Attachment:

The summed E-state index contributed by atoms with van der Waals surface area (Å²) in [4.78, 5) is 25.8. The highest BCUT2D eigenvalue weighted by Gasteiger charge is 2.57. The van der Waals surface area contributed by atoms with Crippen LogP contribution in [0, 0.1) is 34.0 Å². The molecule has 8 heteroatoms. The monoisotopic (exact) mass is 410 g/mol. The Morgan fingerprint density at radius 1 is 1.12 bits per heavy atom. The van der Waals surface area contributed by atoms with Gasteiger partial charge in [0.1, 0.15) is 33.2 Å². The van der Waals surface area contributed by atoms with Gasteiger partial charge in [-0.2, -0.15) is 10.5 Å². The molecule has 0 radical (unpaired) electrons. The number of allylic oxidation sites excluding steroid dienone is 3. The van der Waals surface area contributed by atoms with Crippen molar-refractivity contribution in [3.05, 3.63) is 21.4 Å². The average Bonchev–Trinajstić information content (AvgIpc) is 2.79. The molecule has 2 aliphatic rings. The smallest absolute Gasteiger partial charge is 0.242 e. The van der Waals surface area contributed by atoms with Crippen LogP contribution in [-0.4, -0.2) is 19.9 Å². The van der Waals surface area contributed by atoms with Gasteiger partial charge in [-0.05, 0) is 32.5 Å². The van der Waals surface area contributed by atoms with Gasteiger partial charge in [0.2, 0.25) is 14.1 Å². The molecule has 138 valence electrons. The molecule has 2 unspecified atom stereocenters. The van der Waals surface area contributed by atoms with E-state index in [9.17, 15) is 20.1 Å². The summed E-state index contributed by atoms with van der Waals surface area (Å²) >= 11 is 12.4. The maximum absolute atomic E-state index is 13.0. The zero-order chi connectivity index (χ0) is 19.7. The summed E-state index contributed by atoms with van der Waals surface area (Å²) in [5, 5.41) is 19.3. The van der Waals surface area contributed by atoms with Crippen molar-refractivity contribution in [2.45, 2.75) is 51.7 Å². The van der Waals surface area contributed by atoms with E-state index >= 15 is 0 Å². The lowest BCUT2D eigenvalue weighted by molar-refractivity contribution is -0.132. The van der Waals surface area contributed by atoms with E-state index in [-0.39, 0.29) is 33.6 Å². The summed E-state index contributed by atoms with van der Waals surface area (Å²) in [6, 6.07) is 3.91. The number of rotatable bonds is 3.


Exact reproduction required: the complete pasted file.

The summed E-state index contributed by atoms with van der Waals surface area (Å²) in [4.78, 5) is 25.8. The highest BCUT2D eigenvalue weighted by Gasteiger charge is 2.57. The van der Waals surface area contributed by atoms with Crippen LogP contribution in [0, 0.1) is 34.0 Å². The molecule has 8 heteroatoms. The monoisotopic (exact) mass is 410 g/mol. The Morgan fingerprint density at radius 1 is 1.12 bits per heavy atom. The van der Waals surface area contributed by atoms with Gasteiger partial charge in [0.1, 0.15) is 33.2 Å². The van der Waals surface area contributed by atoms with Gasteiger partial charge in [-0.2, -0.15) is 10.5 Å². The molecule has 0 radical (unpaired) electrons. The number of allylic oxidation sites excluding steroid dienone is 3. The van der Waals surface area contributed by atoms with Crippen molar-refractivity contribution in [3.05, 3.63) is 21.4 Å². The average Bonchev–Trinajstić information content (AvgIpc) is 2.79. The molecule has 2 aliphatic rings. The smallest absolute Gasteiger partial charge is 0.242 e. The van der Waals surface area contributed by atoms with Crippen LogP contribution in [-0.4, -0.2) is 19.9 Å². The van der Waals surface area contributed by atoms with Gasteiger partial charge in [-0.05, 0) is 32.5 Å². The van der Waals surface area contributed by atoms with Gasteiger partial charge in [0.2, 0.25) is 14.1 Å². The molecule has 138 valence electrons. The molecule has 2 unspecified atom stereocenters. The van der Waals surface area contributed by atoms with E-state index in [9.17, 15) is 20.1 Å². The summed E-state index contributed by atoms with van der Waals surface area (Å²) >= 11 is 12.4. The maximum absolute atomic E-state index is 13.0. The zero-order chi connectivity index (χ0) is 19.7. The summed E-state index contributed by atoms with van der Waals surface area (Å²) in [5, 5.41) is 19.3. The van der Waals surface area contributed by atoms with Crippen molar-refractivity contribution in [2.45, 2.75) is 51.7 Å². The van der Waals surface area contributed by atoms with E-state index >= 15 is 0 Å². The lowest BCUT2D eigenvalue weighted by molar-refractivity contribution is -0.132. The van der Waals surface area contributed by atoms with E-state index in [-0.39, 0.29) is 33.6 Å². The summed E-state index contributed by atoms with van der Waals surface area (Å²) in [6, 6.07) is 3.91. The number of rotatable bonds is 3.